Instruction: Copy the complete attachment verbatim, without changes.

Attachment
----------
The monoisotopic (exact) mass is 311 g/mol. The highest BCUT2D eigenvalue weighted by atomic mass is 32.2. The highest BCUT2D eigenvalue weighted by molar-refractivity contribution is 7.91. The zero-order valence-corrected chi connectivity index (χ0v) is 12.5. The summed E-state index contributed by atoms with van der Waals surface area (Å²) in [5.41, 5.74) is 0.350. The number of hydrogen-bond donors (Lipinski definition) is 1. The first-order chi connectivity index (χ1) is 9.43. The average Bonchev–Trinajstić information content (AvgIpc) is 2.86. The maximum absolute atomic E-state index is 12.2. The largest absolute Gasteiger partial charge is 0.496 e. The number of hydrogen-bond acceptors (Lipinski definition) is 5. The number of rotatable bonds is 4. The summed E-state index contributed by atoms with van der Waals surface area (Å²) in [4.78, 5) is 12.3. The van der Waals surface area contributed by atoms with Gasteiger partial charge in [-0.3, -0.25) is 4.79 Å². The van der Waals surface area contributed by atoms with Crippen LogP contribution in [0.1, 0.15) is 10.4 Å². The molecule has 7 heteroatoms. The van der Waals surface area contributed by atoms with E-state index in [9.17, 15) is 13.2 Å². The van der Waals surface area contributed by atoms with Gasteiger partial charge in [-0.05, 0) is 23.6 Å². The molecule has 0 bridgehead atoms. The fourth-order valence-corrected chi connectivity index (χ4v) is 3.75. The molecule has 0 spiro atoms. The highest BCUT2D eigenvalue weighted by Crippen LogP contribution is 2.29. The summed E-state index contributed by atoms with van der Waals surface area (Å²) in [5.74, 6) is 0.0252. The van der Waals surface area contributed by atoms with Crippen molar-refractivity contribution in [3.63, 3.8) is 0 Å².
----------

The monoisotopic (exact) mass is 311 g/mol. The highest BCUT2D eigenvalue weighted by atomic mass is 32.2. The highest BCUT2D eigenvalue weighted by molar-refractivity contribution is 7.91. The zero-order valence-corrected chi connectivity index (χ0v) is 12.5. The summed E-state index contributed by atoms with van der Waals surface area (Å²) in [5.41, 5.74) is 0.350. The number of hydrogen-bond donors (Lipinski definition) is 1. The first-order chi connectivity index (χ1) is 9.43. The average Bonchev–Trinajstić information content (AvgIpc) is 2.86. The maximum absolute atomic E-state index is 12.2. The largest absolute Gasteiger partial charge is 0.496 e. The number of hydrogen-bond acceptors (Lipinski definition) is 5. The number of rotatable bonds is 4. The summed E-state index contributed by atoms with van der Waals surface area (Å²) in [4.78, 5) is 12.3. The van der Waals surface area contributed by atoms with Gasteiger partial charge in [-0.3, -0.25) is 4.79 Å². The van der Waals surface area contributed by atoms with Crippen LogP contribution in [0.1, 0.15) is 10.4 Å². The molecule has 7 heteroatoms. The van der Waals surface area contributed by atoms with E-state index in [9.17, 15) is 13.2 Å². The van der Waals surface area contributed by atoms with Gasteiger partial charge in [-0.05, 0) is 23.6 Å². The molecule has 0 bridgehead atoms. The fourth-order valence-corrected chi connectivity index (χ4v) is 3.75. The molecule has 0 spiro atoms. The highest BCUT2D eigenvalue weighted by Crippen LogP contribution is 2.29. The summed E-state index contributed by atoms with van der Waals surface area (Å²) in [5.74, 6) is 0.0252. The van der Waals surface area contributed by atoms with Crippen molar-refractivity contribution in [3.63, 3.8) is 0 Å².